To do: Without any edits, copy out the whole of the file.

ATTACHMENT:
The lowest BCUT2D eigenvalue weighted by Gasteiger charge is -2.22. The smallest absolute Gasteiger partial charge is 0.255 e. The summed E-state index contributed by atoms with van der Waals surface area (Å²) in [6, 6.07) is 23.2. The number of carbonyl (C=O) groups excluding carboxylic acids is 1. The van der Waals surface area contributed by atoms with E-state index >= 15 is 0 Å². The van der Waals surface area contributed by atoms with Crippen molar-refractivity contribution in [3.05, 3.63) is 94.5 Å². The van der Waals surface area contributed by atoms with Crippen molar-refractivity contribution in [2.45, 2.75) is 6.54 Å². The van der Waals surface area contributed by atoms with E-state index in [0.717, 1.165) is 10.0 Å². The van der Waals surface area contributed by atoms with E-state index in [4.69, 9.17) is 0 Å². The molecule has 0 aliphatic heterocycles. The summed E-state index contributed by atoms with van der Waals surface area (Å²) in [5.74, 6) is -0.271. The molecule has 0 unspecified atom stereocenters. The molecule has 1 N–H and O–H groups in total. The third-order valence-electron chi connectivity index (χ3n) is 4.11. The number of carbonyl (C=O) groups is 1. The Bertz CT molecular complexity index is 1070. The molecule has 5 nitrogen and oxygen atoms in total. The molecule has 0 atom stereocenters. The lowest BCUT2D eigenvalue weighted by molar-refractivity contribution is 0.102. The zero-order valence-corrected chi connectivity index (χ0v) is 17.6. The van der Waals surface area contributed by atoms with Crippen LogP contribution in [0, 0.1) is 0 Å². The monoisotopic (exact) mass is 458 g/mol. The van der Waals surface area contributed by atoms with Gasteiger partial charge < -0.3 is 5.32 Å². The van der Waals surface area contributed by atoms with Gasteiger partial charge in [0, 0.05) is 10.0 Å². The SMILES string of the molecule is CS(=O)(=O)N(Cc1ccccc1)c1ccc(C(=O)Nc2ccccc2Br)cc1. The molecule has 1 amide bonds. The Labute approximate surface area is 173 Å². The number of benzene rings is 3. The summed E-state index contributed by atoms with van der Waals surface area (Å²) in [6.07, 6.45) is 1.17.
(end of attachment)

The lowest BCUT2D eigenvalue weighted by Gasteiger charge is -2.22. The smallest absolute Gasteiger partial charge is 0.255 e. The summed E-state index contributed by atoms with van der Waals surface area (Å²) in [6, 6.07) is 23.2. The number of carbonyl (C=O) groups excluding carboxylic acids is 1. The van der Waals surface area contributed by atoms with E-state index >= 15 is 0 Å². The van der Waals surface area contributed by atoms with Crippen molar-refractivity contribution in [3.05, 3.63) is 94.5 Å². The van der Waals surface area contributed by atoms with Crippen molar-refractivity contribution in [2.45, 2.75) is 6.54 Å². The van der Waals surface area contributed by atoms with E-state index in [0.717, 1.165) is 10.0 Å². The van der Waals surface area contributed by atoms with E-state index in [4.69, 9.17) is 0 Å². The molecule has 0 aliphatic heterocycles. The summed E-state index contributed by atoms with van der Waals surface area (Å²) in [5.74, 6) is -0.271. The molecule has 0 unspecified atom stereocenters. The molecule has 1 N–H and O–H groups in total. The third-order valence-electron chi connectivity index (χ3n) is 4.11. The number of carbonyl (C=O) groups is 1. The Bertz CT molecular complexity index is 1070. The molecule has 5 nitrogen and oxygen atoms in total. The molecule has 0 atom stereocenters. The lowest BCUT2D eigenvalue weighted by molar-refractivity contribution is 0.102. The zero-order valence-corrected chi connectivity index (χ0v) is 17.6. The van der Waals surface area contributed by atoms with Crippen LogP contribution in [0, 0.1) is 0 Å². The monoisotopic (exact) mass is 458 g/mol. The van der Waals surface area contributed by atoms with Gasteiger partial charge < -0.3 is 5.32 Å². The van der Waals surface area contributed by atoms with Gasteiger partial charge in [0, 0.05) is 10.0 Å². The SMILES string of the molecule is CS(=O)(=O)N(Cc1ccccc1)c1ccc(C(=O)Nc2ccccc2Br)cc1. The molecule has 1 amide bonds. The Labute approximate surface area is 173 Å². The number of benzene rings is 3. The summed E-state index contributed by atoms with van der Waals surface area (Å²) in [6.07, 6.45) is 1.17.